In the Pirates of the Caribbean movie “Curse of the Black Pearl” there is a scene where the heroes are aboard the HMS Interceptor and are being chased down by the aggressive Capt. Barbosa aboard the faster Black Pearl.
Faced with how to respond, a plan is made to race the Interceptor to the shoals ahead because their ship can operate in shallower water than the Pearl.
A command decision is made to lighten the ship for both speed and displacement. The order is given, “Anything that we can afford to lose, see that it’s lost.”
The crew begins jettisoning all manner of cargo and anything that doesn’t immediately aid them in their flight.
But Will Turner looks back to the Pearl and sees they are deploying oars that will certainly result in the Pearl overtaking the Interceptor before it reaches the safety of the shoals. As he’s making this observation a sailor nearby is about to push a heavy deck cannon overboard. Will stops him and says,
Realizing their flight is not enough, Will demands, “We have to make a stand. We have to fight. Load the guns.”
The Captain realizing they’ve thrown their cannon balls overboard asks, “With what?”
Will replies, “Anything. Everything. Anything we have left.”
In the end, with a clever tactical maneuver and the firing of silverware, our heroes escape.
It’s a great story. But it’s one that is being played out in many organizations today. And some, I fear, will not be as fortunate as those aboard the Interceptor.
Large, historically dominant corporations are being threatened by faster and more agile upstarts. Like the Interceptor, they’ve survived on being the fastest ship around. But not any longer. Executives in board rooms are looking over their shoulders at the approaching competition and making some the same decisions from our story.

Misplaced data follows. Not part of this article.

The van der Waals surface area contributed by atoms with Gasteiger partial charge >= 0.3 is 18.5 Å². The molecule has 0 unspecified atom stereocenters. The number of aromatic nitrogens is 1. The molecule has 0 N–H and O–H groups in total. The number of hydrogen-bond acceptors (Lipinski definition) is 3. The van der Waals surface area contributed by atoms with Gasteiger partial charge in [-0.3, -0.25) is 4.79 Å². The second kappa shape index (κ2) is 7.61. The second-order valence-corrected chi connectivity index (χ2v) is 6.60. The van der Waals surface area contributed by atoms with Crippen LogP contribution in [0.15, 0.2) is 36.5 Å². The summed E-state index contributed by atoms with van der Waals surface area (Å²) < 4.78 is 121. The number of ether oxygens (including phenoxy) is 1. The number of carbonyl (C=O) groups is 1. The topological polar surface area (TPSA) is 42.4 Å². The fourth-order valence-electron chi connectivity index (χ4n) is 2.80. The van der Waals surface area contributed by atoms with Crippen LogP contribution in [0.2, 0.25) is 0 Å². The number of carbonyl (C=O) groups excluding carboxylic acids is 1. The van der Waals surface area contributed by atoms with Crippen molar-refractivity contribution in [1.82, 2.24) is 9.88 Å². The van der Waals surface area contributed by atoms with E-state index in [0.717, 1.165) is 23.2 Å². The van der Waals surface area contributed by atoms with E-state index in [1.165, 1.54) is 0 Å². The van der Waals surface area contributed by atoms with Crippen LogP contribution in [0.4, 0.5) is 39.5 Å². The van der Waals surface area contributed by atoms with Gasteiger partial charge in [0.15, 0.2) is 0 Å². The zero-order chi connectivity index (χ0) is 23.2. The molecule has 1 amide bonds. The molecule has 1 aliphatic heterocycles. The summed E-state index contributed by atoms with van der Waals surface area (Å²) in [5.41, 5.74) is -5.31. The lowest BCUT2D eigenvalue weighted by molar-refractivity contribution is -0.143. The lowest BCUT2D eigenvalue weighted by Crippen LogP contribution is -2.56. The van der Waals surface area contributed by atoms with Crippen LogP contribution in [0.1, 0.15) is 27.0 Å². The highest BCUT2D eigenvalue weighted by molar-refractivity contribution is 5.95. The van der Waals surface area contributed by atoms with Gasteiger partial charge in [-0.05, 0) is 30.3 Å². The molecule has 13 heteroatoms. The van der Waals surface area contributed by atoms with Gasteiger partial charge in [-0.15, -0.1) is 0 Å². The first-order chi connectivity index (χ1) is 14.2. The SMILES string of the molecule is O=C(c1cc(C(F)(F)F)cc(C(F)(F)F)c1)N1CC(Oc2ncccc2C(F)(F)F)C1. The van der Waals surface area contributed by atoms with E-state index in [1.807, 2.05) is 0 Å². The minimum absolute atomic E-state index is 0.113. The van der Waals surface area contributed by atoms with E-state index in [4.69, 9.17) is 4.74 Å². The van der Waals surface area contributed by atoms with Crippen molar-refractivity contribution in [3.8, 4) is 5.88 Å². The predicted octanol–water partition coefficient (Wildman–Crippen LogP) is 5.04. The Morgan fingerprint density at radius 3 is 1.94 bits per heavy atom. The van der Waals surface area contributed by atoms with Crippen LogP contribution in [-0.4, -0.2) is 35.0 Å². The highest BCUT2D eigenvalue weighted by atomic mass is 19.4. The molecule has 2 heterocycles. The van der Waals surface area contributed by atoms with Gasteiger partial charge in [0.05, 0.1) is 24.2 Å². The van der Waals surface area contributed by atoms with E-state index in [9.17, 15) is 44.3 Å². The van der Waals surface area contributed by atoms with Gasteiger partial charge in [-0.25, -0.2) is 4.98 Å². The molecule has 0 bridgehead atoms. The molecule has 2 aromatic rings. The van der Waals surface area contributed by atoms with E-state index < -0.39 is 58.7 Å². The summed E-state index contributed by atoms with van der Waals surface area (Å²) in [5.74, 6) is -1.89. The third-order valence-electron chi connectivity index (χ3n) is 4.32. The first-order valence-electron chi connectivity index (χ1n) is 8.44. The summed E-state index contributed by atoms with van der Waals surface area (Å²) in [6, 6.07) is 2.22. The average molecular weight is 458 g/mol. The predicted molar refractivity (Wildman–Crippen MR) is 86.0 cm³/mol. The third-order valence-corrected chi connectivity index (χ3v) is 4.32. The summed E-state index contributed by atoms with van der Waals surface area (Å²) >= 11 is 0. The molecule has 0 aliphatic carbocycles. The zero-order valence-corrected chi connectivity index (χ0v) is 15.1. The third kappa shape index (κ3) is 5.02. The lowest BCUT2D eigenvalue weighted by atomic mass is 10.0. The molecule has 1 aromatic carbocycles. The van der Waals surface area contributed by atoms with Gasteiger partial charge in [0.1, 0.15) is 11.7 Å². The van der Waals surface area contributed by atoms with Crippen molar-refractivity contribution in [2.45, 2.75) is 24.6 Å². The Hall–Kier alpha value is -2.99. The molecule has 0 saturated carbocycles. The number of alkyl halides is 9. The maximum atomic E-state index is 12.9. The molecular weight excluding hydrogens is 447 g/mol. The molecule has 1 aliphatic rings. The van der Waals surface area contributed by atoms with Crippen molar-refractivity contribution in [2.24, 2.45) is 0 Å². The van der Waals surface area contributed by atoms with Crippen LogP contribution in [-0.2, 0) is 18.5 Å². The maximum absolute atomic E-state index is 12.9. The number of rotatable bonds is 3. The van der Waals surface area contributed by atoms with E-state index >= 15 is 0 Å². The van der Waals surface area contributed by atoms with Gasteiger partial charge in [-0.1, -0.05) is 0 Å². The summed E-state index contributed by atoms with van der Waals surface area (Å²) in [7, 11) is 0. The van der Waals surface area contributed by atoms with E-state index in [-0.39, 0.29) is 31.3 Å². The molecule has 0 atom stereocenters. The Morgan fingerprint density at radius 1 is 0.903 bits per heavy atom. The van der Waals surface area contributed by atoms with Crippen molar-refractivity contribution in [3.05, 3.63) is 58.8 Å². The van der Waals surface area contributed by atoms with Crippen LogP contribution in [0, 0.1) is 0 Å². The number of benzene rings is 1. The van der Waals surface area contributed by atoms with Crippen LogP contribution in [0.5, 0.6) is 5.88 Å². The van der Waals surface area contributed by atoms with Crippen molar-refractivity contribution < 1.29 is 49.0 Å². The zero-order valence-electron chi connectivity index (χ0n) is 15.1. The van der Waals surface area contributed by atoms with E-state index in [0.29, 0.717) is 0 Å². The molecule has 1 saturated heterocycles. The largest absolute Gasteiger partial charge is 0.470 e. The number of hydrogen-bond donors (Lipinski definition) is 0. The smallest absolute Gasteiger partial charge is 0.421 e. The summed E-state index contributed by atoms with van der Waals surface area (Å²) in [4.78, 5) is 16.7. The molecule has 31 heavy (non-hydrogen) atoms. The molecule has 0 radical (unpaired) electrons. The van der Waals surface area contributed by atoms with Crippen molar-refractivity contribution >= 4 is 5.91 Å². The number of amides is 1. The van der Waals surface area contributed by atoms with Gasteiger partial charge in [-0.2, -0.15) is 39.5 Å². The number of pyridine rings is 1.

Perhaps they can speed up by lightening their load. So, orders are given, and well-meaning deck hands begin jettisoning projects, policies and people that on the surface appear to be unessential in the current goal of speed.
But like Barbosa, the competition often has untapped skills and tactics that can nullify a plan based on flight and speed alone. There will be an inevitable fight. At some point, these companies will have to make a stand.
For me, the best line in this scene is when Will Turner realizes the current course of action is not enough and a fight is needed. It’s at that point he tells the deck hand not to jettison the cannon because, “We’re gonna need that.”
If your company or organization is being threatened by Barbosa-like aggressive competition, lightening your load for speed is not ill advised. But you need to take care that in the confusion, you don’t lose your cannons. You will eventually have to fight. And you will need weapons.
For instance, you may have projects that aren’t immediately adding to your revenue stream but are positioning themselves to be the differentiator you need in upcoming competitive battles. Maybe you have policies that reflect your culture that are difficult to defend in flight mode, but over time form the very culture and organizational value that makes you unique. And perhaps the person who you consider to be past their prime, might well be the holder of the insights and experience you are going to need to win against younger and more naïve upstarts.
I know corporations, and the executives that lead them, are required to make hard and difficult decisions. And I am of course aware that change is not only inevitable, but also necessary. I abhor stagnant environments and embrace well-designed change. My hope is that reorganizations, changes in policies and direction are not solely focused on the short-term survival of flight, but that those in command are carefully considering what and who they are tossing overboard. They may be the very cannons they are going to need to survive.